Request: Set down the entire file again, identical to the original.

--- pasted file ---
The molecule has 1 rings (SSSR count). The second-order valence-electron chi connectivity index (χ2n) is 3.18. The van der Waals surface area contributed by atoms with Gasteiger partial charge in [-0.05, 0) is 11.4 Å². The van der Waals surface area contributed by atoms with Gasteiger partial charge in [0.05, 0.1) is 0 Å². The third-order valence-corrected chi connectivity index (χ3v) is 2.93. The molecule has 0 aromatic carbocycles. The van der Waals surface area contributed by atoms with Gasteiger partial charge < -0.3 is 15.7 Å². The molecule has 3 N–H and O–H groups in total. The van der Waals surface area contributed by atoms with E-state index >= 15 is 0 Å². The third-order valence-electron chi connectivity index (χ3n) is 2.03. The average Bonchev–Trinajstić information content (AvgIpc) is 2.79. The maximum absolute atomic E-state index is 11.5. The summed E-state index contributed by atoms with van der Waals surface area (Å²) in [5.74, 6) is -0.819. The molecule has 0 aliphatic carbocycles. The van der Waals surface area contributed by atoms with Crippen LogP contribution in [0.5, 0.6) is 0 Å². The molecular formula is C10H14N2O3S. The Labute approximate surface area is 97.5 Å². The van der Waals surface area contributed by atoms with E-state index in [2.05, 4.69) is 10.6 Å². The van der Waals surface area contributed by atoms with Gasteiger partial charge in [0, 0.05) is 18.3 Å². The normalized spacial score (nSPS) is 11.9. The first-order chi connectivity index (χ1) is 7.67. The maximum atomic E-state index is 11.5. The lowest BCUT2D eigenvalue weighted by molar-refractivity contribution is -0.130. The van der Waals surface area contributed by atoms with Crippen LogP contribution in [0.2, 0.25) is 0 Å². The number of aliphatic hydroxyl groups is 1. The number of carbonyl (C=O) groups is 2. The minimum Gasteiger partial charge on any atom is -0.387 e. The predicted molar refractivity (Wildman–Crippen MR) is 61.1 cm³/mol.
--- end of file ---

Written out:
The molecule has 1 rings (SSSR count). The second-order valence-electron chi connectivity index (χ2n) is 3.18. The van der Waals surface area contributed by atoms with Gasteiger partial charge in [-0.05, 0) is 11.4 Å². The van der Waals surface area contributed by atoms with Gasteiger partial charge in [0.05, 0.1) is 0 Å². The third-order valence-corrected chi connectivity index (χ3v) is 2.93. The molecule has 0 aromatic carbocycles. The van der Waals surface area contributed by atoms with Gasteiger partial charge < -0.3 is 15.7 Å². The molecule has 3 N–H and O–H groups in total. The van der Waals surface area contributed by atoms with E-state index >= 15 is 0 Å². The third-order valence-electron chi connectivity index (χ3n) is 2.03. The average Bonchev–Trinajstić information content (AvgIpc) is 2.79. The maximum absolute atomic E-state index is 11.5. The summed E-state index contributed by atoms with van der Waals surface area (Å²) in [5.74, 6) is -0.819. The molecule has 0 aliphatic carbocycles. The van der Waals surface area contributed by atoms with Crippen LogP contribution in [0.5, 0.6) is 0 Å². The molecular formula is C10H14N2O3S. The Labute approximate surface area is 97.5 Å². The van der Waals surface area contributed by atoms with E-state index in [2.05, 4.69) is 10.6 Å². The van der Waals surface area contributed by atoms with Gasteiger partial charge in [0, 0.05) is 18.3 Å². The normalized spacial score (nSPS) is 11.9. The first-order chi connectivity index (χ1) is 7.67. The maximum atomic E-state index is 11.5. The lowest BCUT2D eigenvalue weighted by molar-refractivity contribution is -0.130. The van der Waals surface area contributed by atoms with Crippen LogP contribution in [0.2, 0.25) is 0 Å². The number of aliphatic hydroxyl groups is 1. The number of carbonyl (C=O) groups is 2. The minimum Gasteiger partial charge on any atom is -0.387 e. The predicted molar refractivity (Wildman–Crippen MR) is 61.1 cm³/mol.